A person in a white coat having the ability to remove memories may sound like the stuff of science fiction, but a new study suggests memories can be deleted by a process of prioritising one memory over another.
According to the research, the brain prioritises memories used frequently over others, which has given rise to the possibility that psychologists could create a process which would delete memories.
The study appeared in the journal Nature Neuroscience.
“The brain seems to think that the things we use frequently are the things that are really valuable to us. So it’s trying to keep things clear – to make sure that we can access those important things really easily, and push out of the way those things that are competing or interfering,” lead author Dr Maria Wimber from the University of Birmingham told the BBC.
The study experimented with the idea, which has been known since the mid-1990s, by showing pictures of Marilyn Monroe and Albert Einstein to subjects inside a brain scanner.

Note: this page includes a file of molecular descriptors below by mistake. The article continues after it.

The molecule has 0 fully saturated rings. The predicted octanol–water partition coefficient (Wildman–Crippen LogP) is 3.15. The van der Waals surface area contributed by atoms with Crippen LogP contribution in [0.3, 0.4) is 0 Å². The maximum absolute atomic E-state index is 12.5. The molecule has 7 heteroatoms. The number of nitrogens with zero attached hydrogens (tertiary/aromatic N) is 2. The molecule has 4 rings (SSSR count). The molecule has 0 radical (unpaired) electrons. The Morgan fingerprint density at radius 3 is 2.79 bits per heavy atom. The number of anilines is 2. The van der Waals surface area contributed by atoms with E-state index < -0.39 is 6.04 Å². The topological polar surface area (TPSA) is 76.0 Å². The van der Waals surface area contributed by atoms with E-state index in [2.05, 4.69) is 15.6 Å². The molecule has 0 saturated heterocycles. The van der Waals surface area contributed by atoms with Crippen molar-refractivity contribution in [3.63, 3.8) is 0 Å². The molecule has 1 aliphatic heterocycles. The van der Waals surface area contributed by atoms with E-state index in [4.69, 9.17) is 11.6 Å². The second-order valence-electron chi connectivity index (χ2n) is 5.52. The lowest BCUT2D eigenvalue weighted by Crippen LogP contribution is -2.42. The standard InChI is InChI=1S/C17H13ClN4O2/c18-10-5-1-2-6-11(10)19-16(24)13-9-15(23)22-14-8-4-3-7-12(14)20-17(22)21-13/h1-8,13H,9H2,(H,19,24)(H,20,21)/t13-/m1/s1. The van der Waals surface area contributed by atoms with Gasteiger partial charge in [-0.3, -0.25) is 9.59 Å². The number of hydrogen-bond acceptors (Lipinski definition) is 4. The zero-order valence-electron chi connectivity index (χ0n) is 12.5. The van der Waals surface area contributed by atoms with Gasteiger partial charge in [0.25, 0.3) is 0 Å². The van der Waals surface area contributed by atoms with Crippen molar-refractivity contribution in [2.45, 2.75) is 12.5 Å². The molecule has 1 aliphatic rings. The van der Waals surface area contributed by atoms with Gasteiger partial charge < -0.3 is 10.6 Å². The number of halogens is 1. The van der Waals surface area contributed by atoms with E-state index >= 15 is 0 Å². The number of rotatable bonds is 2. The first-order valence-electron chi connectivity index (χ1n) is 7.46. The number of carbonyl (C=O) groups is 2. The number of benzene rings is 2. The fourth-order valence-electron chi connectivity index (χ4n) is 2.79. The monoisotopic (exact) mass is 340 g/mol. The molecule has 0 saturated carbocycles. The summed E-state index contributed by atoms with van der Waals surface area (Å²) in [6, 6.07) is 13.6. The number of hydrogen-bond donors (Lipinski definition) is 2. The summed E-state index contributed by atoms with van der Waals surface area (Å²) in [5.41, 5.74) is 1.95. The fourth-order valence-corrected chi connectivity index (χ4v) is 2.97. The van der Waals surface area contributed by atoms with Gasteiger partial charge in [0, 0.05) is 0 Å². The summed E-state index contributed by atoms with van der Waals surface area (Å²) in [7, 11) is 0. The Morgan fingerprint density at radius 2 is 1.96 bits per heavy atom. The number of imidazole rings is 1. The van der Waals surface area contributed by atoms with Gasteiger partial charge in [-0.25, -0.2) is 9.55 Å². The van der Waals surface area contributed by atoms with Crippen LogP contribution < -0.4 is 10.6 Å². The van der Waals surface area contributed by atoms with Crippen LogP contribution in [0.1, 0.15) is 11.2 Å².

Scan results showed how both pictures created distinctive brain patterns, the BBC reported.
The pictures were triggered with the word ‘sand’, but subjects were later asked to only recall one picture with the word.
Brain scans showed that similar patterns occurred while one picture was recalled, and the other faded.
Ms Wimber said the results could have uses in psychology.
“Forgetting is often viewed as a negative thing, but of course, it can be incredibly useful when trying to overcome a negative memory from our past,” she told the BBC.
“So there are opportunities for this to be applied in areas to really help people.”
Memory mechanisms researcher Eva Feredoes from the University of Reading said the reserach could give rise to therapeutic treatments for common brain illnesses.
“Solving this complex ‘competition’ could pave the way for new research into new treatments in diseases that affect memory, such as dementia,” she said.
“Importantly, there are now several techniques to improve brain function. Combined with these results, we have viable mechanisms and brain areas to target with these techniques.”